A mind for design

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Nestled among the tall evergreens just east of Sequim Bay, George McMurray's workshop is a monkeywrench's dream. Tools of every shape, size and description line the walls and floors of the cavernous garage.

But McMurray's shop isn't where dreams are born. They're bent and shaped, cut to fit, sanded and polished, then molded into reality.

A craftsman who specializes in custom car and hot rod parts, repairing panels and a potpourri of other mechanical enterprises for his own business called Select Solutions, McMurray makes a living tweaking other people's projects into reality.

But this August, the Sequim man fulfilled a dream project of his own.

McMurray designed a motorcycle that set a new speed record during Speed Week festivities at the Bonneville Salt Flats in Utah.

"We did OK," McMurray says, stifling a grin. "We left some miles per hour on the salt - but we're going back next year to get them back."

Getting 'the bug'

McMurray was an aerospace engineer for years until he and family moved from the Mojave Desert area in California to Sequim around 2000.

He'd attended school in the Seattle area from 1976-1981 and knew of Sequim, then settled his family because of Sequim's good schools.

McMurray has built a strong clientele from those looking to finish mechanical projects, everything from massive upgrades to vintage vehicles to "prototypes:" a special seeding device, CD disc polisher and underwater camera robot, among others.

It was in 2008 that McMurray found inspiration for his newest project - one just for him.

Racing is in the family blood, McMurray reveals. His brother Joe, now deceased, helped spur the family into racing. George, Joe and other brother Jim formed the Tri Mac Speedsters, a name George still uses.

On a visit to Bonneville in 2008, George McMurray looked out across the vast, (54 square miles) of salt flats reserved for the top speed racers in the world, and something clicked.

"I thought, 'I want to do something,'" McMurray recalls. "They talk about the 'Bonneville Bug.' I got bit."

Working overtime

With plenty to work on with his regular business, McMurray began building his record-setting motorcycle after workdays and on weekends.

His bike is a Yamaha 1983 Rx50 he transformed to set the top speed in the 100-cc supercharged class.

Rules allowed McMurray to make certain modifications. He could lower the bike slightly and lengthen it by about 10 percent. Class specifications allowed no aerodynamic additions except adding a fender.

The bike became uniquely McMurray's as he added an air pump from a 1970s-era Porsche 914 as the bike's main engine, then added a special cooling component that uses a "slushy ice cocktail" of chipped ice and water keeping the engine cool.

"Guys (at Bonneville) had never seen it," McMurray says.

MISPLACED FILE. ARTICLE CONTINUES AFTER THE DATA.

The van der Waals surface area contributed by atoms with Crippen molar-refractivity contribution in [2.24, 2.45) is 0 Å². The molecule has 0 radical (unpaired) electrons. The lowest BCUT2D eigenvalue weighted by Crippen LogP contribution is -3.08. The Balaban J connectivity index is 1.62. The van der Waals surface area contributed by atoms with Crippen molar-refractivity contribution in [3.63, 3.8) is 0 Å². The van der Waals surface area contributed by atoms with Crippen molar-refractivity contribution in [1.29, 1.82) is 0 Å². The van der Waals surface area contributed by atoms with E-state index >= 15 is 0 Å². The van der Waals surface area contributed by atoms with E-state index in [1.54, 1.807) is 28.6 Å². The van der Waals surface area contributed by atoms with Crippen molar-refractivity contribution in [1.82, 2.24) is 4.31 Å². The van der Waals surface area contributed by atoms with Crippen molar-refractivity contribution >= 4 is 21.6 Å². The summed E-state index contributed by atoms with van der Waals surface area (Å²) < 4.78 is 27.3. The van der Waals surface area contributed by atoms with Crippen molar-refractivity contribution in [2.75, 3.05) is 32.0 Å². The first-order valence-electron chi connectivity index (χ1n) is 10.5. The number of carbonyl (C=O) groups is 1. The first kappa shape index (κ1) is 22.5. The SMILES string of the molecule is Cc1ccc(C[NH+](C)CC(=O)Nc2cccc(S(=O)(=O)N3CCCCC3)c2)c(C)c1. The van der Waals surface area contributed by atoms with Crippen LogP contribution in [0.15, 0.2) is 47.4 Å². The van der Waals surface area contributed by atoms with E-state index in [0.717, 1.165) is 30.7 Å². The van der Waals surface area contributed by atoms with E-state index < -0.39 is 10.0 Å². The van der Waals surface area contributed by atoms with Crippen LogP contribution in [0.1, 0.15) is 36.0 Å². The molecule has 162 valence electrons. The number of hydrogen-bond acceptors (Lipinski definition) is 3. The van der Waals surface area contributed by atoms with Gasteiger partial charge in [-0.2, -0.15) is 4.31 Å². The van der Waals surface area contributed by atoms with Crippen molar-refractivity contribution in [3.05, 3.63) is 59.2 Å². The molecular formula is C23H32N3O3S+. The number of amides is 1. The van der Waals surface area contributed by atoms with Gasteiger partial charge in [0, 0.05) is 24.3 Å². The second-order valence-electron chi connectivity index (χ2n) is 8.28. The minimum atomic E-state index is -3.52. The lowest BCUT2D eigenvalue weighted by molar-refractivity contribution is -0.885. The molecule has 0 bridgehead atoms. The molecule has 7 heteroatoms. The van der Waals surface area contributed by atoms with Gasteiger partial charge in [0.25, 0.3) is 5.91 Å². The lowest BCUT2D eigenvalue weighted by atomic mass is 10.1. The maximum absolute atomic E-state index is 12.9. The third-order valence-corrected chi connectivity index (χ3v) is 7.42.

He worked about six months specifically on the tail pipe.

"It was sometimes three steps forward, two steps back," McMurray says, "(but) I never got discouraged."

He even gained a new friend after connecting with a fellow record-setting hopeful from Copenhagen, Denmark, who was prepping to run in the vintage class at Bonneville. The pair shared data on problems they were both were going through.

In all, it took about 18 months to finish the bike.

Since the bike isn't street-legal, McMurray tested it on runways at the Port Angeles airport.

By August 2010, McMurray and the bike, known as the Silver Billet, were ready to race.

Hitting the salt

The new record almost didn't happen. McMurray was on his way to Bonneville when the transmission on the rig he was driving went out. The fix took three days and meant he couldn't do any pre-runs with the Silver Billet.

McMurray took on a rider named Jen Boller, an experienced professional motorcycle driver from Bakersfield, Calif.

Murray, Boller and crew were just one of about 500 pre-entries with another 300 late-registrants at Bonneville Speed Week, held Aug. 14-20. Located about 90 miles west of the Great Salt Lake, Bonneville's salt flats are home to the nation's - and perhaps the world's - top land-speed records.

Despite the vast crowd of racers and pit crews intent on topping competitors for best times, McMurray said crews were more than willing to help each other, whether it be a wrench or saw or bolts.

One thing McMurray noticed about the salt flats is the presence of heavier density altitude than areas like

Sequim and Port Angeles, making the bike lose a significant amount of power. Still, Boller and the Silver Billet cruised to a mark of 75.174 mph, tops in its class.

Gearing up for next year

In late August, McMurray is back in his shop, and though the salt flats are more than 900 miles away, they don't seem far from his mind. He's already planning a return trip to Bonneville to push that record further.

He'll have to wait another 11-plus months.

McMurray will have plenty to keep himself busy. He's adding power steering and power brakes to a 1937 Buick and rebuilding the back end of a 1929 Franklin, where a mice nest corroded through the aluminum panels.

McMurray often makes his own tools to finish projects. A tinkerer for decades, he looks around his workshop and muses, "If I had to start from scratch, I could never afford it."

The mind and hands behind the record-setting cycle says his joy comes from not just working with mechanical things, but the thought process behind it.

Says McMurray, "I like to solve problems."

Reach Michael Dashiell at

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